The Greek philosopher Heraclitus is credited with coining the phrase “Change is the only constant.” That was way back around 500 BC, but it certainly seems to apply in 2010, especially when it comes to woodworking businesses.

I don’t know any shop that is doing everything the same way they did even five years ago. And the current economic pressures have done even more to accelerate the pace of change. On the production side, the dramatic rise of computer automation continues apace. The shop that doesn’t at least use a computer in the office is rare indeed today, and the number of shops adopting full automated production has grown exponentially. With the current economic pressure to cut costs and raise productivity, who isn’t considering automated alternatives?

Changes off the shop floor

But new technology in the shop is just the beginning. The whole nature of how woodworking products are conceived and sold is in flux. Here again the rise of technology plays a key role.
Whereas the old custom shop did business in the local neighborhood, the new woodworking business sees wider horizons. Internet access broadens potential reach and new communication tools make longer distance jobs more viable. Of course, the fact that business may be none too good back in the old neighborhood certainly adds to the pressure to stretch the bounds of business.

On the consumer side, more communication changes their expectations. Instead of wanting a kitchen like Susie down the street has, they want one like they saw on HGTV. And they want more than just pencil sketches to show you can make their dream happen.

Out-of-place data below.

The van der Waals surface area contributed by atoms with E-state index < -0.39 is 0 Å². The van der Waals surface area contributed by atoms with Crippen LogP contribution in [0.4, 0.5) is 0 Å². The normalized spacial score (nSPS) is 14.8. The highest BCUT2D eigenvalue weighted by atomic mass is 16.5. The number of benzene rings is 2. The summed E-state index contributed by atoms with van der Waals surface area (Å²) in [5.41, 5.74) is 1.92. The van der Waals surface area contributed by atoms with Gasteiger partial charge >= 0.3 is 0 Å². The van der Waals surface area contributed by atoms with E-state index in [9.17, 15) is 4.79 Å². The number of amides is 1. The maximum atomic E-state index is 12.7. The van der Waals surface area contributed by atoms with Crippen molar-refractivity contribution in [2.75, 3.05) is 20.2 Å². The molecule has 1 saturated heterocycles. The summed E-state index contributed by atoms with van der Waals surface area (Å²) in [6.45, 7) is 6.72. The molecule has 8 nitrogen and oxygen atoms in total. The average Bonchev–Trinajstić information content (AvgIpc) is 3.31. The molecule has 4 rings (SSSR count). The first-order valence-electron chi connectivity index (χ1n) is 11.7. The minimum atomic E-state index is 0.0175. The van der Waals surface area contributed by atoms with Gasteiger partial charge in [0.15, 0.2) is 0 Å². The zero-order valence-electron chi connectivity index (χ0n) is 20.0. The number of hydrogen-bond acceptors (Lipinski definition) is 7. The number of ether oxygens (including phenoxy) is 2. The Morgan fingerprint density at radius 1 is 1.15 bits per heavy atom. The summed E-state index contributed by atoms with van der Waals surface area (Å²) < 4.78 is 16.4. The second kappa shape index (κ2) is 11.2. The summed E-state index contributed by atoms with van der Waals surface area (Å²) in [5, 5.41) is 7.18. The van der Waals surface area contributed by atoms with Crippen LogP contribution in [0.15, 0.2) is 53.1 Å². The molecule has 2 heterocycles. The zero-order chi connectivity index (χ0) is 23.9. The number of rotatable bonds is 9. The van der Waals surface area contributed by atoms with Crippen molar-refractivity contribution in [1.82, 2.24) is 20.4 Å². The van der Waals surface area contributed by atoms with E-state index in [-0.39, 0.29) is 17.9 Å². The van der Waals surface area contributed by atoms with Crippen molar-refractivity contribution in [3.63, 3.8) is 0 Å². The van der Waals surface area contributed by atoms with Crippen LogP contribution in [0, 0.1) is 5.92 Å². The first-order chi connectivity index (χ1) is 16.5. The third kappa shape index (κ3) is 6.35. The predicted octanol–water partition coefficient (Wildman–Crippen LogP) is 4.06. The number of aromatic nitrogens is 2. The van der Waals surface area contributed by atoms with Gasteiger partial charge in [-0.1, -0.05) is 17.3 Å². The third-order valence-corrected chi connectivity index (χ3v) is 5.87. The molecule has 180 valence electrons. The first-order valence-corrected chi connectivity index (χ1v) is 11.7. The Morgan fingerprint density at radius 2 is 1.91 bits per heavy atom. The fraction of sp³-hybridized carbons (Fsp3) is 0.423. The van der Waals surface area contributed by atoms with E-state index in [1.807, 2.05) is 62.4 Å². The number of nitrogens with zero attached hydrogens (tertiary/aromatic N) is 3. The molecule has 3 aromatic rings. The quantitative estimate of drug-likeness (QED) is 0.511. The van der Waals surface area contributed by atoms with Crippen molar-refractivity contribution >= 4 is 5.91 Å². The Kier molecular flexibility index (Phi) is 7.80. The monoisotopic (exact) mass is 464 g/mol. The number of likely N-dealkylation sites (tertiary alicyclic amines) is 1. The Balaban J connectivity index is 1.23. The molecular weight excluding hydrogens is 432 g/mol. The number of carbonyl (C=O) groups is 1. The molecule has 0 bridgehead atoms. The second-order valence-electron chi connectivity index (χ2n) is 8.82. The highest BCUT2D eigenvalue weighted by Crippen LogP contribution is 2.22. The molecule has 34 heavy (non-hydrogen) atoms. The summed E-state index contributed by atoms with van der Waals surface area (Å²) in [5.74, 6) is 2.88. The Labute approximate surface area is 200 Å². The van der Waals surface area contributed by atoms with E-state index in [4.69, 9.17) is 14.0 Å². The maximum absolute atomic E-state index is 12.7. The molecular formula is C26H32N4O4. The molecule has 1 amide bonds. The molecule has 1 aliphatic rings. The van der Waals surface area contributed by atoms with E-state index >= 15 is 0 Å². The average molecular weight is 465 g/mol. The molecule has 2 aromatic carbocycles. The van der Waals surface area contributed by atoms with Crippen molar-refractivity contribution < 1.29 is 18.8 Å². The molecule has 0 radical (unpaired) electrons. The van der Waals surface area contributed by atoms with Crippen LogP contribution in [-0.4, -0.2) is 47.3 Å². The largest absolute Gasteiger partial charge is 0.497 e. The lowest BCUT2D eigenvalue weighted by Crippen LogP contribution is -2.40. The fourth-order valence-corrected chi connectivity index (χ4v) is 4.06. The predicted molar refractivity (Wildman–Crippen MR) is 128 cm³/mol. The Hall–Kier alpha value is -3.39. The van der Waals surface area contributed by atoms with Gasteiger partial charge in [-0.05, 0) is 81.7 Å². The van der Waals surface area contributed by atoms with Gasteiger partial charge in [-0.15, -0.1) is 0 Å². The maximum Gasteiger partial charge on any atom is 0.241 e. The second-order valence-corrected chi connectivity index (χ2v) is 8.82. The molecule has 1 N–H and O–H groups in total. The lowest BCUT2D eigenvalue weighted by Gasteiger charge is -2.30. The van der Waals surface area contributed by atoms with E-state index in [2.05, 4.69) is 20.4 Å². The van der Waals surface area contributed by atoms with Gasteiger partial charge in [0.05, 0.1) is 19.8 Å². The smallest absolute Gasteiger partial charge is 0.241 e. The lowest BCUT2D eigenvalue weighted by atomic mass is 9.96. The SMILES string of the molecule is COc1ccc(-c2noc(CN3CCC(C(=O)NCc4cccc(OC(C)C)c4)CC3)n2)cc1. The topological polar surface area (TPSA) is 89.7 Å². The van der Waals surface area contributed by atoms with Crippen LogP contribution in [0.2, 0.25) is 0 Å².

Marketing, what marketing?

We’ve had survey after survey telling us that most custom shops rely almost entirely on word of mouth to promote their business. Unfortunately, those mouths have been far too silent lately. That means that as much as they hate it, most shop owners are finding they must also dust off their marketer hats, get out of the shop and sell. Or at least hire somebody who can sell.

Many an excellent craftsman who couldn’t successfully market work has fallen by the wayside as more successful marketers run on by. This is a tough realization for shop owners who know wood and tools but are sorely lacking in sales expertise.

Rising to the challenge

So, how has your business changed? How have you met the challenges of this economy? Have you downsized staff, cut costs and still tried to boost efficiency? How did you do that? Did you learn to sell or hire somebody who already can? Or is the marketing challenge still one that frustrates you regularly?

We’re launching a webinar series that plans to address some of these nuts and bolts of change. We’re starting with targeted programs on competitive pricing and marketing, but that’s just the beginning.

We want to hear from business owners who have met these challenges, but we also want to hear from people who are still frustrated and looking for help? What’s the help you need? What are your questions? Share your story and maybe we can come up with answers together. Contact me at

Have something to say? Share your thoughts with us in the comments below.